Guest post from Essential Class of 2012 participant Amber Vasquez Bode. The January 2012 class day theme was “Transportation, Land Use, and Housing.”
|Austin City Council Member Chris Riley|
Our housing and transportation day started off with a bang via Chris Riley. I came into his presentation curious because I live in Allandale, where the battle with Walmart went down a few years ago and he was a key player. His presentation advocated form based codes over traditional zoning, and he put forward a strong case by unveiling plans for a revamped Airport Blvd. corridor as well as a new Highland Mall area corridor. Of course, my classmates and I wanted to know about plans for other areas of town, since it seemed like the East side has been getting all of the love these days.
It sounded like there was a lot of unanimous community support in the areas that were currently on the radar, especially since the two mentioned in the presentation had nowhere to go but up. It makes sense, but is still a little disheartening for the rest of the run down corridors in need of makeovers in other areas.
Mike Clark-Madison followed with more discussion on land use and housing, examples of amazing results from form-based codes were shown and made me start wondering what was the opposition? It seemed to make so much sense- why not?
Lucy Galbraith tied it all together with an in-depth discussion on transportation planning. It was exciting to hear potential solutions to our chronic mobility crisis, but the challenge became clear to me, at least through discussion at my table. As we discussed bonds to pay for all of the new plans and allotting the extra tax revenue to pay for them, Lisa Fielder made the point that she has no interest in paying for projects on the other side of town from where she lived and already paid a fortune in taxes. We all felt the heat of high taxes, and the struggle with how our city gets from here to there came into focus. The transportation plans seemed awesome and ambitious, but still left me wanting even more solutions for the price tag.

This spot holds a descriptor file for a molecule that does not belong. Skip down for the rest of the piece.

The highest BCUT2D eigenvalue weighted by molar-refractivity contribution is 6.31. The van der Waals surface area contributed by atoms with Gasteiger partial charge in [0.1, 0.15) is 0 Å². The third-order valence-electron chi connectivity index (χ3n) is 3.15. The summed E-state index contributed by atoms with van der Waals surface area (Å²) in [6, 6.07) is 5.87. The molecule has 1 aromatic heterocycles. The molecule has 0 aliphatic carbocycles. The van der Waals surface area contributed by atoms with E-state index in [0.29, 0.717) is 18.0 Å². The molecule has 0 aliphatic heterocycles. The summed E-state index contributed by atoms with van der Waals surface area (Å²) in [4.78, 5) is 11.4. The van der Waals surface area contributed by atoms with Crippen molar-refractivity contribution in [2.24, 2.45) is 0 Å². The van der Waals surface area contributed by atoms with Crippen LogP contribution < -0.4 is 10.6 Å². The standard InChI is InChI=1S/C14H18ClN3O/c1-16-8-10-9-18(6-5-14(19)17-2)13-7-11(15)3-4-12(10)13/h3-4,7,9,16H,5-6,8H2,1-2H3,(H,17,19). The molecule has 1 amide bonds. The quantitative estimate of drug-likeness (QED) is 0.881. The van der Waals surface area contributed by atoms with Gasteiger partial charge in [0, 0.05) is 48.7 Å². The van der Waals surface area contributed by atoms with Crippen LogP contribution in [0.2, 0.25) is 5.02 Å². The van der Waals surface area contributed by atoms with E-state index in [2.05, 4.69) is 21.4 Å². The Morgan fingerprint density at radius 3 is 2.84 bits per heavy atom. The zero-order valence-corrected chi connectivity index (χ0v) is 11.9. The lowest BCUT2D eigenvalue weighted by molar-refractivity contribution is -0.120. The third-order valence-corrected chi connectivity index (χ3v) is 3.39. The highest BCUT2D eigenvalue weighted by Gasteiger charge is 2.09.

The stakeholder engagement exercise we did after lunch was pretty enlightening, and certainly challenged a lot of assumptions I came in with as to who had the power and who was important in community debates. The following panel discussion highlighted some intriguing innovations from car sharing to building mini houses in peoples back yards. I couldn’t help myself from asking the same question (again- I know) about why housing in central Austin seems to overlook larger families. The answer from Laurie Loew and Lisa Garcia was that large families need to stop thinking bigger is better and learn to live together in small spaces again, as they did with their respective huge families growing up. Fair enough. Monica Williams at my table had a strong argument for packing it up and moving out of central Austin if I wanted more space. However, Lisa Fielder held her ground and made it clear that she had no intention of sharing space just because she lived central and felt no obligation to do so to allow more people to be central. All valid perspectives, I felt lucky to be around such informed people.
Amber Vasquez Bode is a Criminal Law Attorney with the Vasquez Law Firm in Austin, Texas.